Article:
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This Week in Tiny Stories: The Textures of Our Lives

My husband sometimes jokes that I only like sad stories. And he's partly right. I am instinctively drawn to the darker themes of life, but it is not simply because I like sad stories. It is because the deeper we delve into suffering, the more we understand and appreciate joy. Think about the people you know who hold the greatest capacity for joy - are they not also the people who have often suffered the greatest tragedies?


A dear friend of mine lost her newborn daughter and then, a few years later when she was pregnant with her third child, she lost her father. A few years after that, she lost her brother. On the surface, in the years following these losses, she appears to lead a fairly unremarkable life, just like the rest of us. She gets up in the morning, goes to work, comes home, has dinner with her kids, and watches TV with her husband. They go on road trips whenever school's out. But if you scratch the surface of her daily and yearly rhythms, you see something more profound: a life lived with intention. This is not a coincidence; her life is lived largely as a series of conscious choices precisely because she knows that anything can be taken away, at any moment. Day after day, she and her husband make a sustained effort to enjoy the lives they have at this moment.


None of us knows what tomorrow will look like. Some of us have already seen more than our fair share of tragedy, and some of us will experience remarkably very little of it. But none of can escape suffering entirely. Life as we know it is multi-textured, multifaceted, full of joy, full of laughter, full of grief and full of surprise. What is here today - whether good or bad - will not be here tomorrow. That much we know.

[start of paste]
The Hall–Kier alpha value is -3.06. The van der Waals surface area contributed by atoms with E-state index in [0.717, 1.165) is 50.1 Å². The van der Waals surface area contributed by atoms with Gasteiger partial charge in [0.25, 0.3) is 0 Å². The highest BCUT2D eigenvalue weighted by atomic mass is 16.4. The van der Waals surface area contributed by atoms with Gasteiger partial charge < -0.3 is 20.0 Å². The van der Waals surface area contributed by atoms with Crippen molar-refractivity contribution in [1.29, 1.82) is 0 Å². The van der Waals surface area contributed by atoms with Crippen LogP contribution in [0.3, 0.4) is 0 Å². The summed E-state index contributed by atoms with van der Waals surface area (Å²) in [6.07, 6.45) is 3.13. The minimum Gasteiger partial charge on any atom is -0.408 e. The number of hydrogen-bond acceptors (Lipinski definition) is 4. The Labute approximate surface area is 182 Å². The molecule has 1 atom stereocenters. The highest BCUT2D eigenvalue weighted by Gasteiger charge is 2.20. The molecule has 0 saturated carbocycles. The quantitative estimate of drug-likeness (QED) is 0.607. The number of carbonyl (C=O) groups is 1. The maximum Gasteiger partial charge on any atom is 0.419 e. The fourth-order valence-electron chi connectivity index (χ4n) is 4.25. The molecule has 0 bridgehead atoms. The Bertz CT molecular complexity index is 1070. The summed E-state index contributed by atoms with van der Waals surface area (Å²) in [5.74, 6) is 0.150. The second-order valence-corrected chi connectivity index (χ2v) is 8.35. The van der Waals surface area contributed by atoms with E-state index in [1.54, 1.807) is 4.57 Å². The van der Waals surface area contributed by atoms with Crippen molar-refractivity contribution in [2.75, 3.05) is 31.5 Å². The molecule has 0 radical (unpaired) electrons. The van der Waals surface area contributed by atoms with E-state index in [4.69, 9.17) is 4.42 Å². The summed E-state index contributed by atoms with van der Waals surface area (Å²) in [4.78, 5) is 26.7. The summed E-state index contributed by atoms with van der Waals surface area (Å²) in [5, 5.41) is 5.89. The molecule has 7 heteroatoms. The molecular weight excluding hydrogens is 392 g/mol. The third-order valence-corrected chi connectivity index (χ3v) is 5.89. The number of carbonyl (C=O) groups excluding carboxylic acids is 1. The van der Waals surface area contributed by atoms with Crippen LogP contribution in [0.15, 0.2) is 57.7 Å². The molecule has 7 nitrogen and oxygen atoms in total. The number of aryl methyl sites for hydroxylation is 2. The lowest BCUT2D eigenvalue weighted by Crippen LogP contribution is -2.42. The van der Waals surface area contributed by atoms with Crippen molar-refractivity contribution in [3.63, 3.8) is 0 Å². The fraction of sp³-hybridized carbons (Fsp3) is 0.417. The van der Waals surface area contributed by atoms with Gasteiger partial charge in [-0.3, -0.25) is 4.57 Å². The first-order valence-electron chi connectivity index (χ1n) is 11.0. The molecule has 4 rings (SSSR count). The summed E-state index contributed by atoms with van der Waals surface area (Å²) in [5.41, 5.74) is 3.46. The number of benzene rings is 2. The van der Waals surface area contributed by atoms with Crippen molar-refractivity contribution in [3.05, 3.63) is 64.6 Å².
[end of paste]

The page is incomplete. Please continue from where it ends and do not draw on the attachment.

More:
This week's Tiny Stories for The 100 Day Project are a testament to the many textures of our lives. I hope you enjoy them.

 

On rediscovering a lost sense of self:



On multiple forms of connection (the longer version of this story can be found here):



On taking a closer at depression (this was inspired by a 2019 interview with Trevor Noah and Tressie McMillan Cottom on the NPR Podcast Death, Sex and Money):



On change and how the challenges of COVID-19 have impacted mothers around the country (inspired by autism mom Dekeda Brown, profiled in the NYT Article Three American Mothers on the Brink):

On the tenderness with which we are all born:



On one of the many ways in which change is effected:


On building a life that is sustained by connection and not ego:


Until next time.

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